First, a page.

Economic planning is a little like a chameleon; it can have different colours. While the Soviet government plans the activities of the socialist economy of the USSR, the Nazi party also used to plan the economic operations of a fascist Germany. Before advocating planning for the Indian economy, we should pause to inquire what is it that we are trying to recommend.

THE last couple of decades have witnessed intense resistance movements challenging large-scale displacement caused, among others, by mines, dams, national parks and sanctuaries, bomb and missile-testing ranges, industry and urban expansion.

As we approach another March 8 in this 60th year of India

In the last year, Special Economic Zones (SEZs) were a much discussed issue. Most of the discussion focused on two issues, viz. (a) the acquisition of land, rehabilitation, the consequences for farmers and agricultural output, and (b) the cost of the various tax benefits provided to developers of SEZs and the units to be located in them. While these are important issues, they address only the cost aspect of the equation. Taking another path, this paper tries to determine the expected benefits from SEZs and whether they are being achieved.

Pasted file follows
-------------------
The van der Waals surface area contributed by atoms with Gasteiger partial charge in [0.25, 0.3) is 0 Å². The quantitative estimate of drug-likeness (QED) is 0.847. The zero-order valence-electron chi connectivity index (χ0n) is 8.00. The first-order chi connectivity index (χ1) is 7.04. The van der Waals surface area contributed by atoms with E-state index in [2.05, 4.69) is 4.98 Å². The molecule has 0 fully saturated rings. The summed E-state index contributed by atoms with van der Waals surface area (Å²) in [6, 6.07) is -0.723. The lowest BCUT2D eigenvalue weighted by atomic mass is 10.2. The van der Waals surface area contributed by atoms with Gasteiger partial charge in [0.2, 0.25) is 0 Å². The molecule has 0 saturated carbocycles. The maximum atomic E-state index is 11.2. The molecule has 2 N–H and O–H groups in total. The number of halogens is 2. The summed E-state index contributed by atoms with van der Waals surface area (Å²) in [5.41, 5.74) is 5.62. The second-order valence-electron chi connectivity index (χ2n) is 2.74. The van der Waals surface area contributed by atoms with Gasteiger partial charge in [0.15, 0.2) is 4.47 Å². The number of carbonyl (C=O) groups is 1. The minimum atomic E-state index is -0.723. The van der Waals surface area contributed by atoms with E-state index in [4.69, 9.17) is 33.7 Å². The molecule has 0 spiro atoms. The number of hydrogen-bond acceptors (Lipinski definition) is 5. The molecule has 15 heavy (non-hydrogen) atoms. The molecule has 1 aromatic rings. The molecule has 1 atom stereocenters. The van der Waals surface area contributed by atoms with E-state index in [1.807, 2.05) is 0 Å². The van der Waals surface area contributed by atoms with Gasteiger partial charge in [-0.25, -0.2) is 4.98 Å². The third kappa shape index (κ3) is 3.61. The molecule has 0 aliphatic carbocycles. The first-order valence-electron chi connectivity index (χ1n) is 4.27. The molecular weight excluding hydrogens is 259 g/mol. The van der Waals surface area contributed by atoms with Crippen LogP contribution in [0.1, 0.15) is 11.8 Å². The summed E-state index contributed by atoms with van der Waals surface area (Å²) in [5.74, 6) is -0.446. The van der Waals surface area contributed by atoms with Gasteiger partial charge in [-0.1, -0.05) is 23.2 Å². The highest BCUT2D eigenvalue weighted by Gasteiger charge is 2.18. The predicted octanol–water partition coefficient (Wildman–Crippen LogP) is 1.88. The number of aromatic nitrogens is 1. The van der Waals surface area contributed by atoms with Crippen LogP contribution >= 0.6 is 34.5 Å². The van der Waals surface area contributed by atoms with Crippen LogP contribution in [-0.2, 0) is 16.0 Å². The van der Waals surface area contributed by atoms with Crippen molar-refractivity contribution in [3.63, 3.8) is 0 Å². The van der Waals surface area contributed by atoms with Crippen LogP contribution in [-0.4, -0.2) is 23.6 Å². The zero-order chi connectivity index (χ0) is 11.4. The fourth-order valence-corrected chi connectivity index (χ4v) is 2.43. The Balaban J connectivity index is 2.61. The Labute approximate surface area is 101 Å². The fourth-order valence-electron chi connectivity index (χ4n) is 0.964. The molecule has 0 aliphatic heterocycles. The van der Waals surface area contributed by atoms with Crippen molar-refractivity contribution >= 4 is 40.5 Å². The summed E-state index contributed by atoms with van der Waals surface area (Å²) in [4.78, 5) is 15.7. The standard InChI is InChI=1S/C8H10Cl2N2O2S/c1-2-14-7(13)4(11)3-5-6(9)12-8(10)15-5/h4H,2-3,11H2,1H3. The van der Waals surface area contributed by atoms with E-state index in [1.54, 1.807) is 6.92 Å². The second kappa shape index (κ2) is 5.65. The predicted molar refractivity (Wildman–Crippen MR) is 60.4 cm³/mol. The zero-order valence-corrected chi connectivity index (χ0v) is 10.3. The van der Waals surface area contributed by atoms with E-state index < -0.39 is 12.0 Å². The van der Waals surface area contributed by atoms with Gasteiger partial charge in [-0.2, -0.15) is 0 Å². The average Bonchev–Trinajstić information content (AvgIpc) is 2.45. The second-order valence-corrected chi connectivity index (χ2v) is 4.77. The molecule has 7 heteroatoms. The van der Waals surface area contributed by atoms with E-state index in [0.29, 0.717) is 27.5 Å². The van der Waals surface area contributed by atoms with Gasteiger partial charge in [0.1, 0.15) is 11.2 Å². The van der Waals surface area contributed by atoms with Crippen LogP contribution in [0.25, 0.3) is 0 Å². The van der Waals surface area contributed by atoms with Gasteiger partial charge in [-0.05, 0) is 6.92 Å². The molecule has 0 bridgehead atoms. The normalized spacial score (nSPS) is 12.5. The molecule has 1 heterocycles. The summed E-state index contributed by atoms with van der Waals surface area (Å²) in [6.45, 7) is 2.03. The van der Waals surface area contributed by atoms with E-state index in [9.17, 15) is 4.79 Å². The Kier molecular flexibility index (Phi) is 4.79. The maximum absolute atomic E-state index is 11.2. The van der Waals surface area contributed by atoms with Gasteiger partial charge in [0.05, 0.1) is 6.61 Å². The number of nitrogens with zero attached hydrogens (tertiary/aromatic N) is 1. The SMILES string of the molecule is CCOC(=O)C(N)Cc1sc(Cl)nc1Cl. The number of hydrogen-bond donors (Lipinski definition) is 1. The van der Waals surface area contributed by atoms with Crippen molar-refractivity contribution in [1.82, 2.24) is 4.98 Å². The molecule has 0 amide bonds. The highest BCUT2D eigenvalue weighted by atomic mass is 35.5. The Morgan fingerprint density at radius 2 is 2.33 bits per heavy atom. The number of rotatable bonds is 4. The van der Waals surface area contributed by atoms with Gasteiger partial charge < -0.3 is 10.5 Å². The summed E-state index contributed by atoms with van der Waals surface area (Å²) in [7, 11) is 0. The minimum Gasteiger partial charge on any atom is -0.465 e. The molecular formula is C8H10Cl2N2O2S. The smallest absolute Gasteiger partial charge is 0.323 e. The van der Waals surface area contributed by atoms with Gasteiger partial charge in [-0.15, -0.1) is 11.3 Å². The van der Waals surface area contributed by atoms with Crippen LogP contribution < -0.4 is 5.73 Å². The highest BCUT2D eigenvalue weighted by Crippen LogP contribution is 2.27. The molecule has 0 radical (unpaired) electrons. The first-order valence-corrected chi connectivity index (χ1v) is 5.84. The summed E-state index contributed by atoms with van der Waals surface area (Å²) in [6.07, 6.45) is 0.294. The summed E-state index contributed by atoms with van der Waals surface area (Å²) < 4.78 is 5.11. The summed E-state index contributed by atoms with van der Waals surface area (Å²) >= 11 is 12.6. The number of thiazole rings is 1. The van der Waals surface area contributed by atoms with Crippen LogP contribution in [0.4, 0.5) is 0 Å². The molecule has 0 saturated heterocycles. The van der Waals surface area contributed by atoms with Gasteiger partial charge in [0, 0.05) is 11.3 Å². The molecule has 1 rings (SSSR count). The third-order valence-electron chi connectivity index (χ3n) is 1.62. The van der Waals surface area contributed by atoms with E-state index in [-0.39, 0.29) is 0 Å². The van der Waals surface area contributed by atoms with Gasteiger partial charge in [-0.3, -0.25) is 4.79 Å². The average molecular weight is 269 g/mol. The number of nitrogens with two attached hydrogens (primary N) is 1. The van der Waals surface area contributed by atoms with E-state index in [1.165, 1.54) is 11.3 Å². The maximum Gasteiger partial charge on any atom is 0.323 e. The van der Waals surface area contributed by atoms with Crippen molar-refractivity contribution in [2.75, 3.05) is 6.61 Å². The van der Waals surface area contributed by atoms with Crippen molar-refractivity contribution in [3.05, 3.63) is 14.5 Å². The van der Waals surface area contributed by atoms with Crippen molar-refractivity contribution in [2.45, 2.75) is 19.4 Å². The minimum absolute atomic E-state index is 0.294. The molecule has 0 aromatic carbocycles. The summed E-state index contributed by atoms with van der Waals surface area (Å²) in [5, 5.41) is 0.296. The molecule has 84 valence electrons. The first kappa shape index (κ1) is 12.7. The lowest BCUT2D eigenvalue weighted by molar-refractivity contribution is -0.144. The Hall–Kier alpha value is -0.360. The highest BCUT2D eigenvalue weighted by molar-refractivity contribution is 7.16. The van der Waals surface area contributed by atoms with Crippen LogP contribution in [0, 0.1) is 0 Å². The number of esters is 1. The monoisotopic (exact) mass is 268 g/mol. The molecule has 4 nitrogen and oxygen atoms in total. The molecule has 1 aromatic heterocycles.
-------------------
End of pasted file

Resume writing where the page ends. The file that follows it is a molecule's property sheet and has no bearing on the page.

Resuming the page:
Perhaps no other wild animal has influenced Asia

Exclusionist policies of forest conservation, of which preservation via dislocation is an extreme manifestation, need to be situated within the broad canvas of the conservation-poverty-rural livelihood interface.

For centuries, lions and Maasai have coexisted. However, due to a recent increase in lion killing by Maasai and a reduction of lion

All public expenditure meant for development of a community can be expected to have some benefits for children as well. However, in a country where children are clearly a disadvantaged section, there exists a strong case for identifying that part of the public expenditure specifically earmarked for addressing their needs. Such an exercise requires segregating those schemes which are specifically meant for addressing the needs of children, and it is this expenditure which is referred to as the magnitude of total Child Budget.

AT the time of independence, India faced the twin problems of acute and chronic undernutrition of its children. This was essentially a result of low dietary intake because of poverty and low purchasing power, high prevalence of infection because of poor access to safe drinking water, sanitation and health care and poor utilization of available facilities due to low literacy and lack of awareness.

The commitment to provide free and compulsory education for all children up to fourteen years of age is enshrined in the Indian Constitution. Though successive national plans have recorded significant improvements, the final goal of providing quality education for all even after fifty years of planned development still eludes the country.